Superintendent of Water and Sewers Greg Phillips presented a report regarding the village’s ability to meet regulations administered by the Underground Facilities Protective Organization (UFPO), also known as Dig Safely New York. Anyone proposing to dig in an area that may include water, sewer, electric or cable lines – including residents, contractors and utility companies – must inform UFPO via its online, automated registry. Owners of the various utilities, including the Village of Cold Spring, then advise the proponent if the proposed dig will affect any underground lines. Phillips said that the online form does not cover all possible scenarios – a situation that could leave the village liable, or at the very least delay projects. Phillips also pointed out difficulties in pinpointing the exact location of sewer lines. While waterlines are easily traced because they are made of metal, sewer lines are not and are difficult to delineate.  Also in question is the village’s liability if it provides information regarding the location of lines on private property. The village owns sewer and waterlines from the main line to the curb. Individual property owners own the portion of those lines between the curb and the home or business involved. Liguori will advise the Village Board on the issues Phillips raised.

Village asked to support hazard mitigation plan application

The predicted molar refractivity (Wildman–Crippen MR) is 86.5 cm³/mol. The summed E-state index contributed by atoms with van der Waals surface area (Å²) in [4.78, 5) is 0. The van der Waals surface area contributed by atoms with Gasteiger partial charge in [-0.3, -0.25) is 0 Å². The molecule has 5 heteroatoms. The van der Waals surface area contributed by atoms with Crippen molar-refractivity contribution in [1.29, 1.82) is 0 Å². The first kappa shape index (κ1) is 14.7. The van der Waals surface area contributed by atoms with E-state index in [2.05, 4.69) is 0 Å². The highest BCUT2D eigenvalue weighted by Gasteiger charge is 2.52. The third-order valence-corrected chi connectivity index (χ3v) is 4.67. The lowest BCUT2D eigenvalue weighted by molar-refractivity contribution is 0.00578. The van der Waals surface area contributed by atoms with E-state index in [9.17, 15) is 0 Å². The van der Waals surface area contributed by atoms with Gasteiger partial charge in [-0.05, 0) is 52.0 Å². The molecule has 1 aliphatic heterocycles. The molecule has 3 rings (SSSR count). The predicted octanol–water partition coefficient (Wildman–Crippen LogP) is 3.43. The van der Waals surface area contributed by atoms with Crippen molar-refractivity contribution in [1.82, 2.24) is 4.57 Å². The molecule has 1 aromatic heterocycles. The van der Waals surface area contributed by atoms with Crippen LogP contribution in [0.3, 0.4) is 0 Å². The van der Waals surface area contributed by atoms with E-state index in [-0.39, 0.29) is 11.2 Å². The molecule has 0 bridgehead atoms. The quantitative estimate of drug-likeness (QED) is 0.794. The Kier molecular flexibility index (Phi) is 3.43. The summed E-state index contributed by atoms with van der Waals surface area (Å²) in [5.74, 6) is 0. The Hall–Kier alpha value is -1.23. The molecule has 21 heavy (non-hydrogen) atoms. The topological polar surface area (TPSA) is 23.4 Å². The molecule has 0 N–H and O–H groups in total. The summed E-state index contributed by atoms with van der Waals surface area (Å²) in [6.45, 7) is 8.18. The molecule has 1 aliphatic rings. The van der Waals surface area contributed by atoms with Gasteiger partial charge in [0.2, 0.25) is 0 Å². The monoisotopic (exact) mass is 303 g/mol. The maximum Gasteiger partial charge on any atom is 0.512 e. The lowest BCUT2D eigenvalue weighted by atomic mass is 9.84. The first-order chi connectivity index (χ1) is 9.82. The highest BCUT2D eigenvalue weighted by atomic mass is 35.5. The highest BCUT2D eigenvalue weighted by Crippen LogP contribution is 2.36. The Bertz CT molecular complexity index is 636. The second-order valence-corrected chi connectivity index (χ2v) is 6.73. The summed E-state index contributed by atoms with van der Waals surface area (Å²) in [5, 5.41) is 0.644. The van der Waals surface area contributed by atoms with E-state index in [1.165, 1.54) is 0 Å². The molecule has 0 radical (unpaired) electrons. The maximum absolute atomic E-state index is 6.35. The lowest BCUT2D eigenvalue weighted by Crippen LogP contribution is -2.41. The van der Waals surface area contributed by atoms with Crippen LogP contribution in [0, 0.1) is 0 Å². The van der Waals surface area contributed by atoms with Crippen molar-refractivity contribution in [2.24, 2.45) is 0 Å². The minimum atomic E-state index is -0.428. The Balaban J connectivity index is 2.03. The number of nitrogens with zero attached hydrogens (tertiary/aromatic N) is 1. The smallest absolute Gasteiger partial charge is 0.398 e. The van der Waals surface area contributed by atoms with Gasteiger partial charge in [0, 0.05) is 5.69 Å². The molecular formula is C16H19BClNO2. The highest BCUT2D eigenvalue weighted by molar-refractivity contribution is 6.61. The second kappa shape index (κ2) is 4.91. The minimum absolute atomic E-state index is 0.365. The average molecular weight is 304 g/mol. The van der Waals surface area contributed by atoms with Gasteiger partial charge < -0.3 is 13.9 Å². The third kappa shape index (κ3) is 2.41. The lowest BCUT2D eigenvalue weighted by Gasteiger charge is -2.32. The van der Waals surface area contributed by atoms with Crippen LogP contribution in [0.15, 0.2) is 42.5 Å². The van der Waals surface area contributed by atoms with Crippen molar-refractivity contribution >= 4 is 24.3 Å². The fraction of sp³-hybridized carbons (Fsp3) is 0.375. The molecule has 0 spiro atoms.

The Village of Cold Spring is being asked to support a Town of Philipstown application for funding to develop a Multi-jurisdictional All Hazard Mitigation Plan. Grant funding is available from New York State covering 75 percent of the cost of the project. The Village of Nelsonville has also been asked to participate. Falloon said that while he wants to support Philipstown’s request, “It’s a bit of a Catch 22” since Putnam County is completing a similar plan. The benefit in supporting Philipstown, the mayor said, is that its mitigation plan will be more detailed and will have a more local focus than the county initiative. Philipstown has unsuccessfully applied for the same funding in the past. No vote was taken because Trustees Stephanie Hawkins and Charles Hustis were absent due to other commitments.

Christmas lighting

Asked for an update on the possibility of Christmas lights being installed along Main Street this year, Falloon said that the Cold Spring Area Chamber of Commerce has taken on the project. Chamber President Debbi Milner confirmed that in an email to The Paper. “The Chamber is handling street lighting for the holiday – and hopefully for the long-term street lighting,” she said. Central Hudson will no longer permit lights to be strung from pole to pole across Main Street – without major investment by the village. “We are looking for $600 for holiday lights,” Milner said. “(We) should be able to raise that quickly and already have three offers for assistance in funding.” She said the local chamber also hopes to work with the Putnam County Chamber of Commerce on grant and/or private funding to upgrade village street lighting, “so that we can have a well-lit street that invites our businesses to stay open longer and more residents and visitors to come for evenings.”